Wednesday, November 10, 2010

History - How the Story is Told

Recalling History on a Day of Light and Darkness - An article appeared in today's NY Times that explores the tension inherent in deciding what to commemorate, and who does the remembering.  It refers specifically to the fact that Kristallnacht occurred on the same date as the fall of the Berlin Wall many years later.  Both happened in Germany, both are commemorated by the people of Germany, both are significant events for Germany and her people.
When preparing to celebrate my own mother's 100th birthday several years ago, I came upon a number of sites on the internet that enumerate the events that happened on every day of the calendar year.  It was amazing how many things had happened over the years on her exact birthday - how few of them I knew about - and how even fewer did I realize shared the date of her birth.  What does that mean for how we learn, teach and understand history?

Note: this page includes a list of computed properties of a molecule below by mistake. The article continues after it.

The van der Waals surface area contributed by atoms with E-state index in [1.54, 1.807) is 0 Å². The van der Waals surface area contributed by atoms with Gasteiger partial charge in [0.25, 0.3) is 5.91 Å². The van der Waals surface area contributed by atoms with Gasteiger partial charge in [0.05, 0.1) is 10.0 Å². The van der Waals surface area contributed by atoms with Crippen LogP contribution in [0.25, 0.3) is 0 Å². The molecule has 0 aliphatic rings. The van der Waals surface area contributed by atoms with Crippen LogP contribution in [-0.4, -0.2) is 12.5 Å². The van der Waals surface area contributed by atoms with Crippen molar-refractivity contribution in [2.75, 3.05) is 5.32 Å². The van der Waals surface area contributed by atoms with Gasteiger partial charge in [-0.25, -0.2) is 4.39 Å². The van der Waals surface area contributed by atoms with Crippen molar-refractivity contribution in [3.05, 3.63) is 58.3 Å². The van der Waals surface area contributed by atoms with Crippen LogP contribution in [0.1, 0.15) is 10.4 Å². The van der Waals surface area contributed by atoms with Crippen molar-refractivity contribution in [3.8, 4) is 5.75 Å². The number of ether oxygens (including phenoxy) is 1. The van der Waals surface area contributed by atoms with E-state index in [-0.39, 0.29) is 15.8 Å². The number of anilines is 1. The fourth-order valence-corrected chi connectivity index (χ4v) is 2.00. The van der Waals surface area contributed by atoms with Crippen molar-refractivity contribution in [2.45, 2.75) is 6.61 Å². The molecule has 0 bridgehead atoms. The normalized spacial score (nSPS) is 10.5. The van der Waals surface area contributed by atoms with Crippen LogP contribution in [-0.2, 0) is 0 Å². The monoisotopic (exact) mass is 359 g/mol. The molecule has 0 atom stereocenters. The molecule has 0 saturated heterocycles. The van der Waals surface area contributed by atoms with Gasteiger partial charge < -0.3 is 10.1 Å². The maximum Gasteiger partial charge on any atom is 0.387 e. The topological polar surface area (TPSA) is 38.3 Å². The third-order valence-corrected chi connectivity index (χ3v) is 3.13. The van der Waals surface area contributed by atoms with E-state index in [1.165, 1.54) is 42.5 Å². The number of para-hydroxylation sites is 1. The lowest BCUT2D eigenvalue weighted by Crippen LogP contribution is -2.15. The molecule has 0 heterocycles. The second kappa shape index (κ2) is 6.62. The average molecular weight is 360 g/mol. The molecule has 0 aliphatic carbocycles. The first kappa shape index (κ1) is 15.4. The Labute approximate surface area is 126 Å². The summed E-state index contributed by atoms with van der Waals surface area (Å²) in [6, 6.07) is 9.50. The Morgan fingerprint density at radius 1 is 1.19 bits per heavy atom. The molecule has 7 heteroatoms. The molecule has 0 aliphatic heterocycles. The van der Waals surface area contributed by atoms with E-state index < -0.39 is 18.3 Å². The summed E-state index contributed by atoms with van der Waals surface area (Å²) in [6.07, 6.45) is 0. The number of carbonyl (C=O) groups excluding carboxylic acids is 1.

Ideas to think about:

  • We are more likely to remember that which has personal meaning for us
  • Time often diminishes memory
  • Some things seem to be remembered no matter how long ago they occurred
  • Every individual and every group chooses its memories according to their own criteria
  • Events that are publicly commemorated tend to be remembered longer than those which are not
Questions to think about:
  • Which events in Jewish history do we as a Jewish community commemorate publicly?
  • Which events in Jewish history do non-Jews know about?  Why? 
  • How do we choose which events to remember publicly?  Why?
  • In your opinion, what events in Jewish history should be commemorated forever?  Why?
  • In your opinion, which events in Jewish history will be commemorated forever?  Why?
  • Which historical big ideas do you want your students to remember?  Why?

No comments:

Post a Comment